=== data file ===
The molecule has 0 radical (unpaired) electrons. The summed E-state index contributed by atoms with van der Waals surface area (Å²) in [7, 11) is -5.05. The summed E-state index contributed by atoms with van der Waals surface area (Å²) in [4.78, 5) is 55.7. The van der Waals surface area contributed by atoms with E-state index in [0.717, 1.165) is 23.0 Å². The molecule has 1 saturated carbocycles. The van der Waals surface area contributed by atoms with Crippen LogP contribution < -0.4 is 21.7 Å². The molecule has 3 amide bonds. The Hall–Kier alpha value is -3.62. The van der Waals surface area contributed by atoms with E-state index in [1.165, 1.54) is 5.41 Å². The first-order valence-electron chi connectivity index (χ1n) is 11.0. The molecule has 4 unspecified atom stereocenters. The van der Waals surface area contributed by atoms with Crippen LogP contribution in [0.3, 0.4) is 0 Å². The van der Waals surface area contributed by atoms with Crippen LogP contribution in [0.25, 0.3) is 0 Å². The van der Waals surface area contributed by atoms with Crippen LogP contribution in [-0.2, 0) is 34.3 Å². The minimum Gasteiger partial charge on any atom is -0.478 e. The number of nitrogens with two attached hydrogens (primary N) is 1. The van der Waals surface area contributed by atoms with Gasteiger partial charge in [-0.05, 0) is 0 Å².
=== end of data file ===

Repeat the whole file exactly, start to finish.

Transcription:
The molecule has 0 radical (unpaired) electrons. The summed E-state index contributed by atoms with van der Waals surface area (Å²) in [7, 11) is -5.05. The summed E-state index contributed by atoms with van der Waals surface area (Å²) in [4.78, 5) is 55.7. The van der Waals surface area contributed by atoms with E-state index in [0.717, 1.165) is 23.0 Å². The molecule has 1 saturated carbocycles. The van der Waals surface area contributed by atoms with Crippen LogP contribution < -0.4 is 21.7 Å². The molecule has 3 amide bonds. The Hall–Kier alpha value is -3.62. The van der Waals surface area contributed by atoms with E-state index in [1.165, 1.54) is 5.41 Å². The first-order valence-electron chi connectivity index (χ1n) is 11.0. The molecule has 4 unspecified atom stereocenters. The van der Waals surface area contributed by atoms with Crippen LogP contribution in [0.3, 0.4) is 0 Å². The van der Waals surface area contributed by atoms with Crippen LogP contribution in [0.25, 0.3) is 0 Å². The van der Waals surface area contributed by atoms with Crippen LogP contribution in [-0.2, 0) is 34.3 Å². The minimum Gasteiger partial charge on any atom is -0.478 e. The number of nitrogens with two attached hydrogens (primary N) is 1. The van der Waals surface area contributed by atoms with Gasteiger partial charge in [-0.05, 0) is 0 Å².